Published: July 10, 2007
The Litchfield County Antiques Show, staged at the indoor hockey rink at the Kent School, put its best foot forward over the June 23′4 weekend with 40 exhibitors offering a nice variety of antiques in attractive booth settings. The pleasant weather, far cooler and drier than in past years, brought out more people than in 2006 and buying was much better for most of the exhibitors.
“There was no grumbling from the dealers, which indicates that we had a pretty good show overall,” Marty Shapiro, liaison for the Antiques Council, said after the show closed. He mentioned that the show is easy to set up, there is plenty of storage, and three large air conditioning units were brought in, but not really needed this time. He also praised the show committee for being easy to work with and so considerate of the dealers. “They gave us a party on Thursday night, and there was also lunch and a breakfast for us,” Marty said, adding, “The committee knows how dealers like to eat.” This show is run as a benefit for Greenwoods Counseling Services, Inc.
New to the show this year was W.M. Schwind Jr of Yarmouth, Maine, who offered a selection of furniture that included a drop leaf table in maple from Northern New England, Queen Anne, with shaped apron and measuring 42 inches in diameter. Perfect for surrounding the table was a set of six Pennsylvania side chairs, plank seats, painted with stenciled decoration.
An American Eastlake Victorian secretary of small size, circa 1880, with glass doors and fitted interior, was against the side wall in the booth of Terry and Angela Brinton of Racine, Wis. Among the smalls that filled several cases was a nice selection of early folding rulers, calipers and brass jeweler’s anvils.
Experiencing a good show was Running Battle Antiques of Newagen, Maine, with a booth filled with English furniture and nautical paintings. A Georgian oak dresser with plank top over three long drawers, paneled sides, measuring 60½ inches long, circa 1760, was against the right hand wall of the booth and over it hung an oil on canvas by Antonio Jacobsen. This work, one of three known seascapes depicting the Otter Cliffs, Mount Desert, Maine, measured 29 by 48 inches and was signed and dated lower right, 1910.
“I bought this from a jewelry store and it is the most interesting thing in the booth,” Stephen White said of his large cobbler’s advertising trade sign in the form of large shoe. It dated circa 1860 and was made of tin and pine. White and White Antiques of Skaneateles, N.Y., offered another piece of advertising, a sign for “Isabel Smith Tea Room.” Patrons were tempted to visit this establishment as it boasted “Air conditioned for your comfort by G.E.”
A mixture of furniture, works of art and decorative accessories filled the booth of Dana E. Tillou of Buffalo, N.Y. Hanging against the back wall of the booth was a large full-length oil on canvas portrait of a young woman, Anglo American, Eighteenth Century, that measured 46 by 32 inches and dated circa 1750. An English George III bachelor’s chest in mahogany, circa 1780, measured 32 inches wide.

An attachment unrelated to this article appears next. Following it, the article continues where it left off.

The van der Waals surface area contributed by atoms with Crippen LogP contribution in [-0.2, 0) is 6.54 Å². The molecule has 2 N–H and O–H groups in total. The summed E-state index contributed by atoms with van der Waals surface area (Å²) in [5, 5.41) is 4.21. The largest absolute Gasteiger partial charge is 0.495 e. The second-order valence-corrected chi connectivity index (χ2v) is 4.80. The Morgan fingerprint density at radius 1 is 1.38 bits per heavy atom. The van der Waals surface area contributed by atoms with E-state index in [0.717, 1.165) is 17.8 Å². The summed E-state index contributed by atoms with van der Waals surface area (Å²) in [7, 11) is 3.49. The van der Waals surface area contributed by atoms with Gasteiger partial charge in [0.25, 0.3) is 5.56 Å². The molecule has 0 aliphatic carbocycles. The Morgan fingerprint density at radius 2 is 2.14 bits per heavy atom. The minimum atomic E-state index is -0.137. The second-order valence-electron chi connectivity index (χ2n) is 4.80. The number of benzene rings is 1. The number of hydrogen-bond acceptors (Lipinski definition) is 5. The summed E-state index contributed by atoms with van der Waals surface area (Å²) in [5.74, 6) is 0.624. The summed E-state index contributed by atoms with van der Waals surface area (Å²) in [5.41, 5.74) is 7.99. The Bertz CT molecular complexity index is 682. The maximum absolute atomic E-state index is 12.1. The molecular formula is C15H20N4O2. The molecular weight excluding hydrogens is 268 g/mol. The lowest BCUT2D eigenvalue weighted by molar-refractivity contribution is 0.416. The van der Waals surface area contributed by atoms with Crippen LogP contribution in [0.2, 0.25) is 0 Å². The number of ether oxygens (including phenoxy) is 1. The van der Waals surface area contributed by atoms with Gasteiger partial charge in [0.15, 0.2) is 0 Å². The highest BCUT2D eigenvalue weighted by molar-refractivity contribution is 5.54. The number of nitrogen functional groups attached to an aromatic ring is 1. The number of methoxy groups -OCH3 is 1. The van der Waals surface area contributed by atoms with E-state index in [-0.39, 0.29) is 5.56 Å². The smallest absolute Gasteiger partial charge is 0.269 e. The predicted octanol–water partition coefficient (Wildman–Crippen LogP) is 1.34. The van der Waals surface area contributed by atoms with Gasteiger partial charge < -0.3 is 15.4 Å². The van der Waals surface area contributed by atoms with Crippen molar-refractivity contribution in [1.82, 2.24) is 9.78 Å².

A George III rent table in mahogany with inset leather top, four drawers, English, circa 1830, was at the front of the booth of Cunha-St John Antiques of Essex, Mass. A carved and polychromed processional figure of a female deity, Zanzibar, circa 1820, stood in the middle of the booth.
Holding down the back corner of the ice rink, near the raw bar on preview night, was the inventory of The Finnegan Gallery of Chicago. Probably the heaviest items in the show were shown here, including a large cast iron industrial cart on tracks, French origin, with a 45½-by-20-inch top surface. A bit lighter was a carved stone gargoyle, also of French origin, circa 1820, used to direct water from a roof top.
Lisa McAllister of Clear Spring, Md., had a good show and reported a number of calls from people several days after the show closed. A large cast iron pair of pineapples, circa 1880, came from a building in Chicago, and a selection of stoneware had pieces with blue decoration showing flowers and a deer. A carved and painted bird tree was of New York State origin, and a hooked rug dating from the early Twentieth Century, mid-Atlantic states, showed a large black horse on a white ground with a rust colored border all around.
A large sailing ship weathervane, cast iron and from the collection of Eric Sloan, was in the corner of the booth of Nancy Prince of Portland, Maine. Four painted and decorated boxes were stacked nearby, and an interesting hatbox, Nineteenth Century, depicted Clayton’s ascent commemorating the longest hot air balloon flight.
There was not room for another object in the booth of Axtell Antiques/Vlasak Antiques, Deposit, N.Y. Filled with early American furniture in the original surface and all the appropriate accessories, the booth was more than inviting. A circa 1810 rare redware wine bottle from Pennsylvania was displayed on a New York State bucket bench/dry sink in bass wood and pine, circa 1830, with untouched painted surface. A small step back panel door cupboard, Pennsylvania origin, retained its original yellow grained surface and painted interior.
Summer landscapes and mountain views hung on the walls in the booth of The Cooley Gallery, Old Lyme, Conn., including John Willard Raught’s “Summer,” an oil on canvas, 20 by 30 inches, signed and dated lower right, 1894. “The Boatyard, Northport,” was the subject of an oil on canvas by Charles Abel Corwin (1857‱938), signed and dated 1911, lower left, and measuring 16 by 24 inches.